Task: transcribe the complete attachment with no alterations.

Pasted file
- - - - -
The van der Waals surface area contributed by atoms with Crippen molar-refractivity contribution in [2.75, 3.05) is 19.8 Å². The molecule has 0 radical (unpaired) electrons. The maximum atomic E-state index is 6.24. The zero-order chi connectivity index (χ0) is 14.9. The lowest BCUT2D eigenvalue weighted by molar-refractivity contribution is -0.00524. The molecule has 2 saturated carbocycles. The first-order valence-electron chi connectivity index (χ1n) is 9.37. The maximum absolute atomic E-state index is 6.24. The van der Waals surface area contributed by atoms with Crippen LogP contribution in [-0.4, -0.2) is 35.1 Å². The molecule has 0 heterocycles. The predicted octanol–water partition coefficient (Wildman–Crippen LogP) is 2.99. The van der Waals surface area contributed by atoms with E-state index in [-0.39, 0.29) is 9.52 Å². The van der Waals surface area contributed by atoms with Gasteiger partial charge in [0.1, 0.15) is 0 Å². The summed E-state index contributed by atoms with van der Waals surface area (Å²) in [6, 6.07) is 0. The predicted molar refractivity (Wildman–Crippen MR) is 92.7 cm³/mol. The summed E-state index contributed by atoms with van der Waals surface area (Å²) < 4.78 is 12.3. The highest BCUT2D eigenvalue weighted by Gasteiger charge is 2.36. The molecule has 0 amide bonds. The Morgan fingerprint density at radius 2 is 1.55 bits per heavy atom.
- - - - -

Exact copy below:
The van der Waals surface area contributed by atoms with Crippen molar-refractivity contribution in [2.75, 3.05) is 19.8 Å². The molecule has 0 radical (unpaired) electrons. The maximum atomic E-state index is 6.24. The zero-order chi connectivity index (χ0) is 14.9. The lowest BCUT2D eigenvalue weighted by molar-refractivity contribution is -0.00524. The molecule has 2 saturated carbocycles. The first-order valence-electron chi connectivity index (χ1n) is 9.37. The maximum absolute atomic E-state index is 6.24. The van der Waals surface area contributed by atoms with Crippen LogP contribution in [-0.4, -0.2) is 35.1 Å². The molecule has 0 heterocycles. The predicted octanol–water partition coefficient (Wildman–Crippen LogP) is 2.99. The van der Waals surface area contributed by atoms with E-state index in [-0.39, 0.29) is 9.52 Å². The van der Waals surface area contributed by atoms with Gasteiger partial charge in [0.1, 0.15) is 0 Å². The summed E-state index contributed by atoms with van der Waals surface area (Å²) in [6, 6.07) is 0. The predicted molar refractivity (Wildman–Crippen MR) is 92.7 cm³/mol. The summed E-state index contributed by atoms with van der Waals surface area (Å²) < 4.78 is 12.3. The highest BCUT2D eigenvalue weighted by Gasteiger charge is 2.36. The molecule has 0 amide bonds. The Morgan fingerprint density at radius 2 is 1.55 bits per heavy atom.